“Those who have knowledge, do not predict. Those who predict, do not have knowledge.”
  • Lao Tzu, 6th-century Chinese philosopher
“Forecasts may tell you a great deal about the forecaster; they tell you nothing about the future.”
  • Warren Buffett, 20th and 21st-century investor

You have probably received a dozen articles on 2019 predictions. It’s that time of the year when investment strategists all over the world perform their annual ritual of predicting where the markets will go in in the upcoming year. They put on their thinking caps and evaluate everything from the global economy, political instability to interest rates. Full of confidence and bravado, they predict what stocks to buy, year-end targets for market indices, and when the markets will tank.

Memories are short and there is naturally little mention of the nearly universal failure to predict with any precision. Their forecasts and clairvoyance are, for the most part, exercises in futility. Predicting the future of the stock market does not seem to be a strong suit of the investment world.

We looked back at predictions made a year ago for the S&P 500.

In 2018, the S&P 500 returned -4.38%, including dividends, closing out at 2,506.

Of the Wall Street bigwigs, JP Morgan and Credit Suisse were two of the more bullish banks and forecasted the S&P 500 to end the year at 3,000. They were only off by about 20%. Morgan Stanley was the least far off but had predicted a gain of 2-3%, so they still missed the target by over 6%.

2017 was no different - not a single strategist at the top banks saw the S&P 500 Index rising as much as it did. The average gain predicted was 5.5%, versus the actual gain of over 21%.

Isn’t it strange that we never see anyone refer to their prior forecast at the end of the year? Despite all the effort they put into making and promoting it?

A caveat to this statement: In the rare case that the forecaster is accurate (or even just closest), we will hear it paraded in the news for weeks as he or she goes around town, chest pumped, spitting forecasts of the future.

Most of the time, strategists at investment houses will forecast high single-digit returns for the S&P 500, even though the index has fallen outside of the range of most forecasts almost all years. Historically, the US stock market has indeed averaged high single-digit annual returns over decades, so these forecasts do make sense but are clearly meaningless on shorter time horizons.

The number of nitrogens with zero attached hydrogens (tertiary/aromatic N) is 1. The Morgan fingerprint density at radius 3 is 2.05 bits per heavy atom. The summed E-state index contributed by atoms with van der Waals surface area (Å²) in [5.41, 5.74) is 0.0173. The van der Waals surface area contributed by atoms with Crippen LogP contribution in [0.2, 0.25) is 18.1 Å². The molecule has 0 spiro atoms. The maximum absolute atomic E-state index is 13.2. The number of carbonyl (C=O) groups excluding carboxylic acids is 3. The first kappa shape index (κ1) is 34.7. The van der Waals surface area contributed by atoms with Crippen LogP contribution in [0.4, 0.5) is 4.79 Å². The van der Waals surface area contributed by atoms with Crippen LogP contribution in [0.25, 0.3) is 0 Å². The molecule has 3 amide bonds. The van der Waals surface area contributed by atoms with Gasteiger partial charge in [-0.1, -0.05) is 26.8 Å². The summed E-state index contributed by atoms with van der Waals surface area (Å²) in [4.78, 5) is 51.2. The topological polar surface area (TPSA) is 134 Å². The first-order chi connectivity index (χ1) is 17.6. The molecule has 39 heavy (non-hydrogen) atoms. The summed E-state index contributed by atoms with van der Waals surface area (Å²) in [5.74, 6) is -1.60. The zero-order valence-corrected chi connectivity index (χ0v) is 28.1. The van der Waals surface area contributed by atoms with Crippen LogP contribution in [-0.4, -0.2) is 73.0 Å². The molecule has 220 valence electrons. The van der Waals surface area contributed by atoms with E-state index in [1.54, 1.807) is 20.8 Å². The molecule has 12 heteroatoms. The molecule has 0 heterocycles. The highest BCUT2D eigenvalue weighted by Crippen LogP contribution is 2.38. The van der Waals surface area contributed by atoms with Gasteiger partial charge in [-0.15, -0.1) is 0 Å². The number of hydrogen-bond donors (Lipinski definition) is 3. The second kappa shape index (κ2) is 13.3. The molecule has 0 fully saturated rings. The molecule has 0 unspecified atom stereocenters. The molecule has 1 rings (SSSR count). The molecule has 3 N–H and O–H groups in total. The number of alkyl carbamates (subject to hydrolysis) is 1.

Most years, returns are not near to the long-term average. Though the long-term average is a good indicator of what to expect in the long-run, few single years fall anywhere close.

Read more: What to expect when you're expecting: The average stock market return is nothing close to its average annual return (Endowus Insights)

Career risk also stops the investment gurus from making outlandish forecasts (this is not the case in the Bitcoin world for example, where it was predicted by some to hit US$100,000 in 2018).

Central banks surprisingly do no better in their forecasts. A Brussels economic think-tank Bruegel has shown that ECB forecasts for inflation and unemployment rates have proven to be systemically incorrect over the past 5 years. Core inflation has remained broadly stable at 1%, despite their prediction of increases since December 2013, when these forecasts were made publicly available for the first time. Other central banks have made similar erroneous forecasts.

It’s safe to say that short-term predictions are fairly worthless, and paying attention to forecasts is a wasted effort. As economist John Galbraith once put it:

“There are two kinds of forecasters: those who don’t know, and those who don’t know they don’t know.”

With a healthy dose of humility, we need to admit that we all have little clue of where the markets will go over the next year.

Historical data provides a good understanding of the behaviour of asset classes over the long-term. Global equities, for example, have produced a real return of around 7%. But any near-term price movements of 1, 5, or even 10 years are merely noise for the long-term investor. If you believe in the long-term economic progress of the world, then you should own the market through ups and downs, and ignore the noise, or any ‘gurus’ who claim to offer psychic advice.

Just for fun, here is a summary of market forecasts for 2019: